In contrast, monofacial panels can only absorb light from the front, and their back is blocked by a reflective aluminium surface and an opaque back cover.

How Do Bifacial Solar Panels Work?

Bifacial solar panels work just like other solar panels – they capture sunlight and turn it into electricity. The biggest difference between bifacial and monofacial modules is that bifacial modules can capture sunlight from the front and back, while traditional monofacial solar panels can only capture light from the front.

Bifacial solar panels were initially designed for use in space and regions that get very little direct sunlight. In such cases, bifacial panels can capture more diffused or reflected sunlight than a single-faced solar panel and use it to generate electricity. An example would be the solar panels used in a remote research lab located in the Arctic.


Bifacial panels perform best when installed over reflective surfaces, such as fresh snow or white-painted ground. If placed over sand, the bifacial gain drastically falls to 11.8%, less than half the gain over highly reflective surfaces (24.8%). If installed over lawn or grass, the bifacial gain falls to less than a third of the optimum gain.

Pros & Cons Of Bifacial Solar Panels

Benefits Of Bifacial Solar Panels

  • More Efficient At Capturing Sunlight

Bifacial panels were initially made to work in the absence of direct sunlight, so they are pretty good at capturing sunlight at almost any angle. You can install them in different ways, including horizontally, vertically, and at an angle (e.g., 45 degrees). Provided that the back of the panel has enough space to receive reflected light.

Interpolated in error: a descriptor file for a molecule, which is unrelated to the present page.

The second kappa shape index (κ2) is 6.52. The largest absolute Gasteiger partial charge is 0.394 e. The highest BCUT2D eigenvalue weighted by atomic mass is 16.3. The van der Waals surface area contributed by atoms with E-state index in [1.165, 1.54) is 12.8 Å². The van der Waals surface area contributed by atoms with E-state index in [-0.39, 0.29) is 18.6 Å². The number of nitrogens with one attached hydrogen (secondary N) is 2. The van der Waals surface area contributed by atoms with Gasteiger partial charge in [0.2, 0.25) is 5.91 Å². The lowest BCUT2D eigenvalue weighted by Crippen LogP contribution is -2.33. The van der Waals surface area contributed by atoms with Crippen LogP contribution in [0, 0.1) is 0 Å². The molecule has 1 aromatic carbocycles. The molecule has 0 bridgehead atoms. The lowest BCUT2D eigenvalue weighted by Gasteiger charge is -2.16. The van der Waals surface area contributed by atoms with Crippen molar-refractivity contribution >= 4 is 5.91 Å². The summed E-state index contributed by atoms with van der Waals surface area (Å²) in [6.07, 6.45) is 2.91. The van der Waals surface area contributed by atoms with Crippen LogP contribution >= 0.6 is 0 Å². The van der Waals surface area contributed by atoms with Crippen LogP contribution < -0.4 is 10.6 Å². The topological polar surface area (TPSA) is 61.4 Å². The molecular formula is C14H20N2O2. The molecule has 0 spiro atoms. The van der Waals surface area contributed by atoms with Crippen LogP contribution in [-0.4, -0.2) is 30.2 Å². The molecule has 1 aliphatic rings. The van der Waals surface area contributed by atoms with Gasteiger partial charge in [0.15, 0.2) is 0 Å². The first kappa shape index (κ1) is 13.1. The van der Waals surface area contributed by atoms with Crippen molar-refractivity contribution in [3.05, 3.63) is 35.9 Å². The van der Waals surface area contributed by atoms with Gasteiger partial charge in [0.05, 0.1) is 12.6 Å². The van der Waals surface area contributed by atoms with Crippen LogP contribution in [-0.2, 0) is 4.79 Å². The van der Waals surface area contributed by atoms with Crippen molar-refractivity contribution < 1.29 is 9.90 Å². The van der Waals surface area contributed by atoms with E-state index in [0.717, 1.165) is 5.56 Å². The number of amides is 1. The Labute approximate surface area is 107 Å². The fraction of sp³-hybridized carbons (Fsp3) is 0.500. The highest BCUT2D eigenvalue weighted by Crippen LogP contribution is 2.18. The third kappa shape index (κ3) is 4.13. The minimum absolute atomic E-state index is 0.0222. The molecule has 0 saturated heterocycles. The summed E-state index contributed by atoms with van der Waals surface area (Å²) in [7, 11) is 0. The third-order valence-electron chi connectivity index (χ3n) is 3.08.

• Increased Power Output

Bifacial solar panels can produce up to 30% more electricity than similarly-sized monofacial panels under the same conditions. For example, if a monofacial panel produces 200W, its bifacial version can produce up to 260W.

  • Better Than Sun Tracking Solar Panel Installations

Sun-tracking systems produce more power by adjusting solar panels to follow the path of the sun. The only problem is the moving parts are bound to break down at some point. Bifacial solar panels also produce more power but don't have the problem of expensive moving parts that are bound to break down.

  • Enhanced Strength & Durability

Bifacial solar panels, especially glass-glass panels, are made with high-quality materials and tend to have a longer lifespan and can withstand harsh weather conditions better than regular solar panels.

  • Versatile Installations and Improved Aesthetics

Monofacial solar panels can only be installed at a predetermined angle. In contrast, bifacial solar panels can be installed in a number of creative ways; for example, you can use them for roofing your pergola, constructing a wall, and more. Bifacial panels also come in many forms, including frameless panels and see-through panels

  • Better At Handling Extreme Weather

Renogy Bifacial Panels can handle heavy snow loads of up to 5400 Pa and wind pressure of 2400 Pa. Additionally, their double-sided nature ensures that they can continue producing electricity even if the front is totally covered by snow.

  • Better Space Utilisation

You can generate up to 30% more power with bifacial panels while using the same amount of space.

Disadvantages Of Bifacial Solar Panels

  • Increased Cost